SKINNER: Then you two came along, and you taught me not to hide from it, but to have the guts to shine a light directly into the darkest corners. And if given the choice between advancing my career by being blindly loyal to some faceless puppeteers pulling strings from the shadows, or to throw in with you two, make no mistake I’d make the same decision every damn time.
One of the major criticisms of the previous season of The X-Files, the six-part revival series after many years of uncertainty about the show’s future, is that we didn’t see nearly enough of Mitch Pileggi and his character, Assistant Director Walter Skinner. It was a more than valid concern in regards to a character (and actor) who have been, without question, one of the key reasons Chris Carter’s series became such a pop-cultural success. ‘Kitten’ is a clear, unashamed attempt to redress that balance, squaring the focus entirely on Skinner, his past and his present. The fact it disappoints, therefore, is not only a touch unexpected, but more than a little frustrating.
The character of Skinner has been with The X-Files since late in the show’s first season, debuting in ‘Tooms’ which aired early in 1994. Fitting the template of Agents Mulder & Scully’s boss, a template Carter had struggled to fill across the first season with a succession of potential, internal antagonists who came briefly and went, Skinner represented not just the FBI, but a bulwark of old-fashioned masculinity in a show with a female scientist and nerdy conspiracy theorist as leads.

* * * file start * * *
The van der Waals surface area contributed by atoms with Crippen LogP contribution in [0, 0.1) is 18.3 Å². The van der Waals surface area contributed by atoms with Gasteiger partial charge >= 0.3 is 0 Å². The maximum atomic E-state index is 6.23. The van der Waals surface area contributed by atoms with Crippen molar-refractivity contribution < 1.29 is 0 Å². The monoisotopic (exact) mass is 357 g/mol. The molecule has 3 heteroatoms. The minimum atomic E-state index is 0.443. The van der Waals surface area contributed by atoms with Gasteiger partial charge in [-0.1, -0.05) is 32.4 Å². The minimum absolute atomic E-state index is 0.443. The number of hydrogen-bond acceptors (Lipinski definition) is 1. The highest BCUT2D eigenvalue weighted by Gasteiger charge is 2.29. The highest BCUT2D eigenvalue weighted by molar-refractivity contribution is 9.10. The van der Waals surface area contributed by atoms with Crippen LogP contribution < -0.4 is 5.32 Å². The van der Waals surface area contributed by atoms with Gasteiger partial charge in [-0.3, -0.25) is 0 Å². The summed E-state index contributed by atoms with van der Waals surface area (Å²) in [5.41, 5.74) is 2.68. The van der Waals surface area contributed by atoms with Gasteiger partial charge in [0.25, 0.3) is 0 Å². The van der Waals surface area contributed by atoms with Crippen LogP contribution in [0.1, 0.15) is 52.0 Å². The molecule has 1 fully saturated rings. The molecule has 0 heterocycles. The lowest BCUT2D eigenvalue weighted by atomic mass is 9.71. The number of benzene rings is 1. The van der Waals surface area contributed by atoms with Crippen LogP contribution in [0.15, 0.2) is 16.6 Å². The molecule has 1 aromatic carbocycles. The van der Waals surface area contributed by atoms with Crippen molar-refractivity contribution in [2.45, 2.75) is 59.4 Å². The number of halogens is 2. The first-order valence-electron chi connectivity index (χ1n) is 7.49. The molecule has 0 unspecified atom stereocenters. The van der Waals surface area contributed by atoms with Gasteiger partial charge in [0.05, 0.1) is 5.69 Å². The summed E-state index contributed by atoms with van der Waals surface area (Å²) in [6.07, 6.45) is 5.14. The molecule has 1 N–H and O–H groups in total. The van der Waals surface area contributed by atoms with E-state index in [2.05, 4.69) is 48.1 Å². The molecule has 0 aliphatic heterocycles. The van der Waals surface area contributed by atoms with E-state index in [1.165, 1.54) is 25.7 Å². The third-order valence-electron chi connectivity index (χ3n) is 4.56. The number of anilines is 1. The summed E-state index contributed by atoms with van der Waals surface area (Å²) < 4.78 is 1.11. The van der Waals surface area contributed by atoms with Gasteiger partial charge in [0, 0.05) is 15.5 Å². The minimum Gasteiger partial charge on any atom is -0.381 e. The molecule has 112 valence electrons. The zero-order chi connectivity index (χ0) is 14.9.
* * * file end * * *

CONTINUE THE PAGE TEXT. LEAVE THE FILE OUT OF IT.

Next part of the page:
Skinner is the equivalent of a small-town Sherriff in an American Western; a compromised man having to tolerate the lawless thugs who run his streets wild while proving sympathetic to the lawmakers and townsfolk he’s there to serve. Skinner described himself once by declaring to Mulder that “I stand right on the line that you keep crossing” and this contextualises his function, since essentially Season Two premiere ‘Little Green Men’, for the entire run of the series.
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